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 Author  Topic: PT 305
  ike047

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Post a Reply To This Topic    Reply With Quotes     Edit Message   Posted on: Oct 14, 2009 - 11:01pm
The PT 305 will be moved into a stall in the Restoration department of the National World War II museum in New Orleans early on the morning of 10/15/2009. I hope to post some pictures in the morning.

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  TED WALTHER

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Post a Reply To This Topic    Reply With Quotes     Edit Message     View Profile of TED WALTHER   Send Email To TED WALTHER Posted on: Oct 15, 2009 - 5:13am
Sweet!
305 seems to be coming along nicely! I saw you guys on a documentary, and all the parts you have from 659. Can't wait for the photos.
Take care,
TED


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ike047

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Post a Reply To This Topic    Reply With Quotes     Edit Message   Posted on: Oct 16, 2009 - 11:18am





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ike047

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Post a Reply To This Topic    Reply With Quotes     Edit Message   Posted on: Oct 16, 2009 - 11:21am
In the pictures above the backend is off the PT-659. The PT-305 had been shortend to avoid the need for a captains license.

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ike047

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Post a Reply To This Topic    Reply With Quotes     Edit Message   Posted on: Oct 16, 2009 - 11:31am

This is how to tell it's the PT-305 portholes.
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Ferg

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Post a Reply To This Topic    Reply With Quotes     Edit Message   Posted on: Oct 16, 2009 - 12:31pm
Looks great, good luck with the restoration. I remember when the boat arrived I could not believe my eyes a PT boat sitting in the parking lot in New Orleans.

I called the museum and spoke with Tom I believe that was last summer, and offered to help. He accepted a trash dumpster which you still have on location. (Pelican)_ If I can be of further service do not hesitate to contact me.

Good Luck


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TED WALTHER

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Post a Reply To This Topic    Reply With Quotes     Edit Message     View Profile of TED WALTHER   Send Email To TED WALTHER Posted on: Oct 16, 2009 - 7:09pm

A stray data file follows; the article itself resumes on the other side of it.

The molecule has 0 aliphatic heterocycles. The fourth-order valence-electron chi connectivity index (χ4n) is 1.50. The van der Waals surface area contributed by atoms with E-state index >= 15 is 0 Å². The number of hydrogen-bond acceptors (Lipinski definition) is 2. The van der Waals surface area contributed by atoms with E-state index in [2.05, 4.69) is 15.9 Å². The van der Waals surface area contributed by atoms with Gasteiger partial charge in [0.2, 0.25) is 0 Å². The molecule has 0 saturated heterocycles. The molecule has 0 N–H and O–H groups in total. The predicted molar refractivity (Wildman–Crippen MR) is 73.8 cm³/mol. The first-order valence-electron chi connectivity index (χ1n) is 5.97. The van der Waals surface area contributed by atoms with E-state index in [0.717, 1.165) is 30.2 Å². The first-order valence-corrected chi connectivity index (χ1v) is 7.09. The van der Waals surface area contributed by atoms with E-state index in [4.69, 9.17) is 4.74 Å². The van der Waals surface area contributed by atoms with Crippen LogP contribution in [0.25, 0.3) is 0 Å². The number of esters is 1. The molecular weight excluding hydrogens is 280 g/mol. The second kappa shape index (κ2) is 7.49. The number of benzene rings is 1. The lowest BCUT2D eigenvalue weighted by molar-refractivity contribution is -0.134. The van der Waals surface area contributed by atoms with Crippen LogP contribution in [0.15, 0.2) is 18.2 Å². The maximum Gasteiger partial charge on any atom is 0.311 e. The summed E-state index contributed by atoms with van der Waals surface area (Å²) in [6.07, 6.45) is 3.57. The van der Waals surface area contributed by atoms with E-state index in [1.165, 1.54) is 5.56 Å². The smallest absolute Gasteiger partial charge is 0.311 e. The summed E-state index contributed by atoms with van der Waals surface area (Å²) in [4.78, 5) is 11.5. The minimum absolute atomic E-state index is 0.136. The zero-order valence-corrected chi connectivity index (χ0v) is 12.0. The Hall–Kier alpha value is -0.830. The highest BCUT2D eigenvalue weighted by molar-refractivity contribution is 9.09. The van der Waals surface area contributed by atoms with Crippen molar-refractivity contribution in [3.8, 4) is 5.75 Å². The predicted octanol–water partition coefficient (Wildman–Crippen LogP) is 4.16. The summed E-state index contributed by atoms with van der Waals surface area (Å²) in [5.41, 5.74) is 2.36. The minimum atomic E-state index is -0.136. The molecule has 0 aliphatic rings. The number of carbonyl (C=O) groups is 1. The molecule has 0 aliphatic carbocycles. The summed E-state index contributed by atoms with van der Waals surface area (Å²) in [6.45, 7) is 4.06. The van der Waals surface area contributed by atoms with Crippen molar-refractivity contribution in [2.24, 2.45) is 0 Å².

Outstanding photos and progress! She looks in pretty good condition all things considered. Good Luck!!
Take care,
TED


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  David Waples

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Post a Reply To This Topic    Reply With Quotes     Edit Message     View Profile of David Waples  Posted on: Oct 17, 2009 - 4:12pm
Good stuff! Another PT on its way back from the grave.

While at the USAF museum restoration hangar a few months ago I was watching a guy working on the Memphis Belle. It looked like he was stripping paint with a sand blaster. It turned out that he was working with his new toy. It used dry ice and compressed air to remove the paint. He explained that this worked better than any other technology he has tried and the metal bore no signs of even being mared from the paint removal. It looked brand new. It simply removed the paint. This was key since the original Belle had no interior paint in the fuselage. He said he didn't even need a respirator (which I haven't fully bought off on). Looks like you could use on of those on this project!

That's my restoration tip of the day.

Good luck!
Dave

David Waples

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ike047

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Post a Reply To This Topic    Reply With Quotes     Edit Message   Posted on: Oct 17, 2009 - 4:38pm
I have seen that kind of blasting before. They used them down here cleaning the wall studs in the homes damaged by Katrina. Cleaned all the funk and no damage to the wood.
Lots of work ahead of us. More pictures to come.

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